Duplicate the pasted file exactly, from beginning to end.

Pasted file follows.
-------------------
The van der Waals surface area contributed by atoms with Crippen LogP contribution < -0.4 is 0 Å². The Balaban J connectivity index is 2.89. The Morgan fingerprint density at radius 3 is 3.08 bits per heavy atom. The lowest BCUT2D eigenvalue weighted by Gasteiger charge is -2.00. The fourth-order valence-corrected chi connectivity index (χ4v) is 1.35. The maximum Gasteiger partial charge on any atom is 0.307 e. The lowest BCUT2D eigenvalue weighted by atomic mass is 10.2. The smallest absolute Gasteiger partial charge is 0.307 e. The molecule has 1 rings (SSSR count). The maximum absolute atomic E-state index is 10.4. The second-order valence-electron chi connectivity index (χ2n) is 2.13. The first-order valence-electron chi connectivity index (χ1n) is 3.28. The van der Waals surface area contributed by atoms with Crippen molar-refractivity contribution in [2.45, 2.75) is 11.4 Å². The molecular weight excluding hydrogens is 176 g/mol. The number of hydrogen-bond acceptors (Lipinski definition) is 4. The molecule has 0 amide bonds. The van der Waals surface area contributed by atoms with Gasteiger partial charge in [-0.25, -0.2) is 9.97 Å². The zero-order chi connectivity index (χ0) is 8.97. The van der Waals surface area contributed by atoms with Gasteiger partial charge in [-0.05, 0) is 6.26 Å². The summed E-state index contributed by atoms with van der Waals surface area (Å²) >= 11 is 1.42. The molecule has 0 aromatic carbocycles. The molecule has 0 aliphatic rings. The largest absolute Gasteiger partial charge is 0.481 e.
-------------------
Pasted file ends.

The van der Waals surface area contributed by atoms with Crippen LogP contribution < -0.4 is 0 Å². The Balaban J connectivity index is 2.89. The Morgan fingerprint density at radius 3 is 3.08 bits per heavy atom. The lowest BCUT2D eigenvalue weighted by Gasteiger charge is -2.00. The fourth-order valence-corrected chi connectivity index (χ4v) is 1.35. The maximum Gasteiger partial charge on any atom is 0.307 e. The lowest BCUT2D eigenvalue weighted by atomic mass is 10.2. The smallest absolute Gasteiger partial charge is 0.307 e. The molecule has 1 rings (SSSR count). The maximum absolute atomic E-state index is 10.4. The second-order valence-electron chi connectivity index (χ2n) is 2.13. The first-order valence-electron chi connectivity index (χ1n) is 3.28. The van der Waals surface area contributed by atoms with Crippen molar-refractivity contribution in [2.45, 2.75) is 11.4 Å². The molecular weight excluding hydrogens is 176 g/mol. The number of hydrogen-bond acceptors (Lipinski definition) is 4. The molecule has 0 amide bonds. The van der Waals surface area contributed by atoms with Gasteiger partial charge in [-0.25, -0.2) is 9.97 Å². The zero-order chi connectivity index (χ0) is 8.97. The van der Waals surface area contributed by atoms with Gasteiger partial charge in [-0.05, 0) is 6.26 Å². The summed E-state index contributed by atoms with van der Waals surface area (Å²) >= 11 is 1.42. The molecule has 0 aromatic carbocycles. The molecule has 0 aliphatic rings. The largest absolute Gasteiger partial charge is 0.481 e.